Theater Came to Help: Creating a Spotlight on Human Rights
Professor of Spanish and Portuguese studies Luis Ramos-Garcia has felt the echoing effects of his ancestors’ name throughout his life.
“Five hundred years ago, the original last name of my family was ‘Kusi’ in Quechua. [It was the] name for ‘happy;’ people who make things to entertain. So my family was a family of entertainers,” he states. But rather than take the stage himself, Ramos-Garcia has studied, among other things, the use of theater and art in illuminating and preventing human rights abuses.
By using political theater as a form of education, he strives to increase public engagement in not only the local and national communities, but international communities as well.
International Human Rights and Theater
The lack of knowledge about Latin American human rights violations -- and how art can be used to address them -- has long motivated Professor Ramos-Garcia’s work. “Theater is doing something to bring attention to major problems within our societies,” he says.
A US citizen born in Peru, Ramos-Garcia has traveled throughout Latin America and Spain over the last two decades -- many times during great conflict -- and has seen firsthand the need for understanding through communication.
He has worked with grassroots movements in Latin America that use theater to communicate to both sides of the political extremes, from far left to far right.
Take Colombia. “Theater came to help,” Ramos-Garcia says. “Fifty-six years of killing each other. Two hundred thousand people killed. By working with people, presenting plays, creating discussions, and being in the middle of this whole thing in Colombia, we were part of the international and artistic movement to stop the war.”
In 2016, as the only U.S. international delegate, he was present during the signing of the Colombian Peace agreement that he helped advocate for.
As well as his work abroad, Ramos-Garcia has been a force on campus. When teaching courses like Human Rights & Theater and US Latino Theater, Ramos-Garcia asks his students to do critical analyses of political plays to better understand their historical contexts. He says that rather than focusing on the romance or melodrama of the plays, he wants his students to focus on the historical circumstances and keep the memories of the past alive.
In 1995, he founded "The State of Iberoamerican Studies Series: Human Rights Across the Disciplines", a forum for theoretical discussions and dialogue that supports symposia that bring together traditional scholarly disciplines with contemporary cultural discourses.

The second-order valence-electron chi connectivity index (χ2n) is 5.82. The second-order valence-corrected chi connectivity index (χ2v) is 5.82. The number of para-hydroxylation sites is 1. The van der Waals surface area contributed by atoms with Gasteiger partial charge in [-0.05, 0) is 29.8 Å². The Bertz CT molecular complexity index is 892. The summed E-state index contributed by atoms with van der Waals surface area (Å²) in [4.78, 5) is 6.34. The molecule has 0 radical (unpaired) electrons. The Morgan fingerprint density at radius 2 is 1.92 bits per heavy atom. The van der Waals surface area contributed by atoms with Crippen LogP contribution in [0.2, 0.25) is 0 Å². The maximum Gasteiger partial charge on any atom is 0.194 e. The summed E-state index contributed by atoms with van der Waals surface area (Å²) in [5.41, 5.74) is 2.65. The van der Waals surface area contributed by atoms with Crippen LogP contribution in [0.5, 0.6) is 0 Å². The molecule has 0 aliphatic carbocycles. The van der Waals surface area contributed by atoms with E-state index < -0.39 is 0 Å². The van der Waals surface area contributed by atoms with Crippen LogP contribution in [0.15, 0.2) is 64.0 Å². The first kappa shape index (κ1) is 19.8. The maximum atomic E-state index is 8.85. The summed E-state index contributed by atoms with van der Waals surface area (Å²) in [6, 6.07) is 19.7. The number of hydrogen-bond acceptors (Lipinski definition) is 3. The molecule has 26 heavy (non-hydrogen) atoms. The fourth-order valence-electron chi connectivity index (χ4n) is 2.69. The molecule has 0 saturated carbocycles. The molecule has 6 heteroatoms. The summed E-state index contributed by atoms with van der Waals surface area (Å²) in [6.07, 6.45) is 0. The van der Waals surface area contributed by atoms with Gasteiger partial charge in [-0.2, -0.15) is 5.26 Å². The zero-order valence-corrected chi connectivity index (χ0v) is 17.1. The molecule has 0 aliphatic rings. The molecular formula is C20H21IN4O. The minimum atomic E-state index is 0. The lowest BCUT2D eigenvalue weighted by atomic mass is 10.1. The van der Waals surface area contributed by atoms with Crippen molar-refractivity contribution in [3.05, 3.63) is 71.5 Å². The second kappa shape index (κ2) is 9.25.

“Back then when we created this program, we had in mind to create these connections. That’s at the base of everything. And we didn’t have financial help or any kind of publicity. We brought outstanding Latin American scholars, artists, and theater groups to Minnesota,” he says. “We went for 18 years with a budget of about 800 bucks.”
But last fall, Ramos-Garcia received not only a President’s Award for Outstanding Service and a CLA Joan Aldous Award, but also a Grand Challenges Research grant, one of the University’s most competitive grants. Through the grant, Ramos-Garcia aims to extend the work of "The State of Iberoamerican Studies Series: Human Rights Across the Disciplines" and dig deeper into his collaborative research both here and abroad.
Building on Success
For 22 years, Ramos-Garcia has organized “The State of Iberoamerican Studies Series: Human Rights Across the Disciplines,” an annual symposium to bring attention to Latin American issues. This year’s event took place in October and consisted of art exhibitions, musical interventions, roundtable discussions, a full-day academic symposium featuring well-published researchers and artists, as well as two performances by La Candelaria, a 52-year-old Colombian theater group with whom Ramos-Garcia has worked for many years.
La Candelaria’s performance (SOMA MNEMOSINE) was written and staged by Patricia Ariza, one of the most acclaimed theater directors in Latin America. Ariza has spent her career advocating for human rights -- specifically women’s rights -- and has won multiple awards across the world for her work in political activism and social movements.
She is also among the team members for the Grand Challenges grant. “We were the first ones who brought [Ariza] here ten years ago,” says Ramos-Garcia, “She has so much knowledge, and so much experience. I’ve followed her hands-on and on-site techniques as I developed a clear cut research approach of my own.”
Since being chosen for the Grand Challenges grant, Ramos-Garcia has developed big plans for "The State of Iberoamerican Studies Series" as well as their partner program, Voice to Vision, which is directed by Associate Professor David Feinberg in the art department. Next year, these programs are heading to Colombia with a team of artists, scholars, painters, union leaders, government representatives, and undergraduate students to represent their work internationally and perform research on site.
“The name of Minnesota is appearing in places it’s never been before. As a research institution, we, as Minnesota scholars and artists, have something to show the world,” says Ramos-Garcia. “We wouldn’t be able to do that without support from the Grand Challenges. It was an honor to be selected.”